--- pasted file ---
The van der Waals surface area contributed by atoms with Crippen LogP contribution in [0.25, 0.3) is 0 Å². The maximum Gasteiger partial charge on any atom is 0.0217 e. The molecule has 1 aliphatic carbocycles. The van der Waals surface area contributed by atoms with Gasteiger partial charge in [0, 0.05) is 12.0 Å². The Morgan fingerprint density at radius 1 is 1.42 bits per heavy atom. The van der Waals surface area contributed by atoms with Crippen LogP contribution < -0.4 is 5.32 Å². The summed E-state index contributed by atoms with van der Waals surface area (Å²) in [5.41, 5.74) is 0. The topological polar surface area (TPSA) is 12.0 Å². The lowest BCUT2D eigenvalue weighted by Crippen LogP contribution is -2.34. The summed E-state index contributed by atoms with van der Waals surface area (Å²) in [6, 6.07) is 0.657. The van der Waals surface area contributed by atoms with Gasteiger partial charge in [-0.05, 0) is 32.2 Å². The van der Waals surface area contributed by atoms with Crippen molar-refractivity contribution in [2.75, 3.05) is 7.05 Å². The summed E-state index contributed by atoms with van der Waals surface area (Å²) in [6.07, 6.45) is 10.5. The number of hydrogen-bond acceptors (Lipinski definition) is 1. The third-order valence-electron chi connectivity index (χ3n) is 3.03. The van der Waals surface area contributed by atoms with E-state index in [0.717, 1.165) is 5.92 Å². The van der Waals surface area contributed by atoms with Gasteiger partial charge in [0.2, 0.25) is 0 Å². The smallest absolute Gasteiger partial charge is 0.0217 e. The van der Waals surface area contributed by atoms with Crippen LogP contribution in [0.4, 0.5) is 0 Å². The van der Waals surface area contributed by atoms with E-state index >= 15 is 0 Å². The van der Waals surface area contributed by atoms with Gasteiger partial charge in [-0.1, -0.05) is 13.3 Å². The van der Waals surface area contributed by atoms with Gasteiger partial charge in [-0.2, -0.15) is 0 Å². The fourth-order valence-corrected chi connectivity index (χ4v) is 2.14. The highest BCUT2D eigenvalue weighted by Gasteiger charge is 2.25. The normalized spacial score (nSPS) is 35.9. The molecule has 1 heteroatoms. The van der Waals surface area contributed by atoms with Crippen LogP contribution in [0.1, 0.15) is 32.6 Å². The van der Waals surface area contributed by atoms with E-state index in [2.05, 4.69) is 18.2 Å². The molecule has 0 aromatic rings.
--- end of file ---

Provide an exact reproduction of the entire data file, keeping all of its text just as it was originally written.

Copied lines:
The van der Waals surface area contributed by atoms with Crippen LogP contribution in [0.25, 0.3) is 0 Å². The maximum Gasteiger partial charge on any atom is 0.0217 e. The molecule has 1 aliphatic carbocycles. The van der Waals surface area contributed by atoms with Gasteiger partial charge in [0, 0.05) is 12.0 Å². The Morgan fingerprint density at radius 1 is 1.42 bits per heavy atom. The van der Waals surface area contributed by atoms with Crippen LogP contribution < -0.4 is 5.32 Å². The summed E-state index contributed by atoms with van der Waals surface area (Å²) in [5.41, 5.74) is 0. The topological polar surface area (TPSA) is 12.0 Å². The lowest BCUT2D eigenvalue weighted by Crippen LogP contribution is -2.34. The summed E-state index contributed by atoms with van der Waals surface area (Å²) in [6, 6.07) is 0.657. The van der Waals surface area contributed by atoms with Gasteiger partial charge in [-0.05, 0) is 32.2 Å². The van der Waals surface area contributed by atoms with Crippen molar-refractivity contribution in [2.75, 3.05) is 7.05 Å². The summed E-state index contributed by atoms with van der Waals surface area (Å²) in [6.07, 6.45) is 10.5. The number of hydrogen-bond acceptors (Lipinski definition) is 1. The third-order valence-electron chi connectivity index (χ3n) is 3.03. The van der Waals surface area contributed by atoms with E-state index in [0.717, 1.165) is 5.92 Å². The van der Waals surface area contributed by atoms with Gasteiger partial charge in [0.2, 0.25) is 0 Å². The smallest absolute Gasteiger partial charge is 0.0217 e. The van der Waals surface area contributed by atoms with Crippen LogP contribution in [0.4, 0.5) is 0 Å². The van der Waals surface area contributed by atoms with E-state index >= 15 is 0 Å². The van der Waals surface area contributed by atoms with Gasteiger partial charge in [-0.1, -0.05) is 13.3 Å². The van der Waals surface area contributed by atoms with Gasteiger partial charge in [-0.2, -0.15) is 0 Å². The fourth-order valence-corrected chi connectivity index (χ4v) is 2.14. The highest BCUT2D eigenvalue weighted by Gasteiger charge is 2.25. The normalized spacial score (nSPS) is 35.9. The molecule has 1 heteroatoms. The van der Waals surface area contributed by atoms with Crippen LogP contribution in [0.1, 0.15) is 32.6 Å². The van der Waals surface area contributed by atoms with E-state index in [2.05, 4.69) is 18.2 Å². The molecule has 0 aromatic rings.